Last evening was the second night of interviews for the seventh round of Neighborhood Connections grant-making. We had six interviews on the schedule, but one cancelled due to illness. The other interviewees presented on beautification programs, safety programs, and educational programs.
One thing that I’ve started to notice, from attending the Tremont Strategic Investment meeting last week, sitting through these grant interviews, and just talking to people around the city is a distinct fear of youth. Time after time I hear people complain that children and youth are playing in the streets and that people don’t feel safe going outdoors because of this. Their answer is always “get the kids off the street and into supervised activities and educate them about whatever we think they ought to know.” The sense I get is that they don’t think children should play in the streets. This makes no sense to me. Children everywhere have always played in the streets. This is not the problem.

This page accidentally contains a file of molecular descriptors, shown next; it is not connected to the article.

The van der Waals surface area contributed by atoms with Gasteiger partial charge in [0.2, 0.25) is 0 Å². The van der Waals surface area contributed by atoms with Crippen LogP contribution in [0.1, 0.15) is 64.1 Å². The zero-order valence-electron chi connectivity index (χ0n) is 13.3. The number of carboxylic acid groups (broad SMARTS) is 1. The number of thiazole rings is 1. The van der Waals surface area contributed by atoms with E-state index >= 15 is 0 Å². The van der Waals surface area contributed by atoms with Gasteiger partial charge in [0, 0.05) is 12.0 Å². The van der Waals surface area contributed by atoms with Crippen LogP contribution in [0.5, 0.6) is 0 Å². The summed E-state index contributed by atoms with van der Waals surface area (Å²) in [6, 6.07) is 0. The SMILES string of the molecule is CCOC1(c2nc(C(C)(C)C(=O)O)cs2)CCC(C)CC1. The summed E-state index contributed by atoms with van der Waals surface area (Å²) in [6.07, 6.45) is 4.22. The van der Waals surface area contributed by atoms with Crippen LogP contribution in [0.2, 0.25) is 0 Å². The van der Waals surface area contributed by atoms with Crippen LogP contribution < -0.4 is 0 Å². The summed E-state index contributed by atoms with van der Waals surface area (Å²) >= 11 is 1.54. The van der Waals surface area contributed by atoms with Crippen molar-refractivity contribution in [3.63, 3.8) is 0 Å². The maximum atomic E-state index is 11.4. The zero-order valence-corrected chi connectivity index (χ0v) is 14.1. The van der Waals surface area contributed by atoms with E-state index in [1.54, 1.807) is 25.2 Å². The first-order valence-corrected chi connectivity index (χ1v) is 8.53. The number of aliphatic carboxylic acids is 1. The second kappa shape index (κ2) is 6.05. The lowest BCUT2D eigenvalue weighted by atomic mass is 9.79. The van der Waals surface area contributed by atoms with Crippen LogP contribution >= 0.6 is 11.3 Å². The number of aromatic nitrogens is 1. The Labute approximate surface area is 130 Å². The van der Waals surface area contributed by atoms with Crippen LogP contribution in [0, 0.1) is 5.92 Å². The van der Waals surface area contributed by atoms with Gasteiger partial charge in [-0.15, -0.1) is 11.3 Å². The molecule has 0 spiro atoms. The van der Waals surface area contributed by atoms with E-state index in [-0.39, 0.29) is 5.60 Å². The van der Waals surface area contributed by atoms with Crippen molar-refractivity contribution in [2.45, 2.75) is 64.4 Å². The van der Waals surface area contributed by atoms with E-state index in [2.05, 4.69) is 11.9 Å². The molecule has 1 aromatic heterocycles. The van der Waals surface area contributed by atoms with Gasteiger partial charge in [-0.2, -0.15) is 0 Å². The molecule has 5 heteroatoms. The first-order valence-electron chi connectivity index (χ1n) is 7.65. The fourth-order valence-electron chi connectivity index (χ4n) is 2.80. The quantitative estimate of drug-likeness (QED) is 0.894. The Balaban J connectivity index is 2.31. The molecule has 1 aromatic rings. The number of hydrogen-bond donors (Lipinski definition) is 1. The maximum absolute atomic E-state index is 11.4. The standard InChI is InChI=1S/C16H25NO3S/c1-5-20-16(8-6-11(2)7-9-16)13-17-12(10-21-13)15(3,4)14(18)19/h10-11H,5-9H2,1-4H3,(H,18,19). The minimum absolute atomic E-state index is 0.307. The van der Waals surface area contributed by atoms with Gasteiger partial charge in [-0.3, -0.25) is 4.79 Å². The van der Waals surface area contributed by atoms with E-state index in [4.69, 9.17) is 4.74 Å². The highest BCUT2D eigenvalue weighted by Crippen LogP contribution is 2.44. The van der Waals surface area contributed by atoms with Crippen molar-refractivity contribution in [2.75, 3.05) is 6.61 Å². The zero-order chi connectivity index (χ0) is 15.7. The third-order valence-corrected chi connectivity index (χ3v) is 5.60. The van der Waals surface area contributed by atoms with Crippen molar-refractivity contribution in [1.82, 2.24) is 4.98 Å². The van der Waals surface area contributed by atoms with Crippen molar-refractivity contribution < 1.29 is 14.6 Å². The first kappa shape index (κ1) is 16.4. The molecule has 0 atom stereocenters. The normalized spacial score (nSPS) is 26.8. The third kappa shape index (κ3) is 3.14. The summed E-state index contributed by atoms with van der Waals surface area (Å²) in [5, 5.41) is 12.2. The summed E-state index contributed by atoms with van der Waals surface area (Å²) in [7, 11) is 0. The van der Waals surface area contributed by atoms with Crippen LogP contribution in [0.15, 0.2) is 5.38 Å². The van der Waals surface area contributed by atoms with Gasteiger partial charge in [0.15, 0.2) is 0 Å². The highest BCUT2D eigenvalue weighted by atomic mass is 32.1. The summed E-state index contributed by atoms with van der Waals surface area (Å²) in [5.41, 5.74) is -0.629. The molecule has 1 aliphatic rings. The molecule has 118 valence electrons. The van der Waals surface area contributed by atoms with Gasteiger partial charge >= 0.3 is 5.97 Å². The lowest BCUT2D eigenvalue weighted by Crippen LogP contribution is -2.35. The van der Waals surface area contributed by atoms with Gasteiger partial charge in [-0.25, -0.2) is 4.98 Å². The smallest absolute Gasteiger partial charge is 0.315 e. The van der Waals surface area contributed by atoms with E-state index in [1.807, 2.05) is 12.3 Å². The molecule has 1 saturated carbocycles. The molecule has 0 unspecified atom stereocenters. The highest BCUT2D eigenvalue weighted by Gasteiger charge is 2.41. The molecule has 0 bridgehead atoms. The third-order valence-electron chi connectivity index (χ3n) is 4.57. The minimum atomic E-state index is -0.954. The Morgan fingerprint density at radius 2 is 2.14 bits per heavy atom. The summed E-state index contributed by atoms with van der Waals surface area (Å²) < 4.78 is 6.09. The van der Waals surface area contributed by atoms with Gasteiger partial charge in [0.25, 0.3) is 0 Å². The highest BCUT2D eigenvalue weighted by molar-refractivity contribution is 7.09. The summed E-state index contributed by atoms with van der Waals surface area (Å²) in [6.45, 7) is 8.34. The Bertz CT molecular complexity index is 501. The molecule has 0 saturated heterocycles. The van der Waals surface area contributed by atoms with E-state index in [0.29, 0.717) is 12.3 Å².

The problem is that adults are afraid of children they do not know. Especially in an urban setting, it appears that, to them, unsupervised children playing in a neighborhood equals crime. These folks all want to do something about it, or actually, they want to tell other people what they should do about it. “We need a rec-center;” “The police should keep them from riding their bikes all over;” “Our seniors are afraid to go outdoors.” Bless them for their good intentions, but do they ever think to ask the youth what they want? No. They’re too afraid to go outdoors and talk to them. They want structured environments with specifically targeted youth and a curriculum that usually doesn’t address the real needs of the youth.
The eight of us who went from Cleveland to Nashville earlier this year all came away with this same realization. Youth are ministered to impersonally, institutionalized instruction always seems to be the answer offered instead of actual relationship building, community building, neighborhood building organic interaction. The more I learn about the community organizations and grassroots efforts in Cleveland, the more I become convinced that there needs to be a networking group that connects different groups working on the same projects, offers advice, technical assistance and program information that might be unknown to those groups and acts as a whetstone for their mission and ideas. A sort of networking clearinghouse of institutionalized knowledge that seeks out the groups that need the assistance.
That is sort of what I’m involved in with the 2007 Cleveland Leadership Summit [including focusing on youth involvement], but that is only a one off thing and not the targeted sustainable organization I have in mind.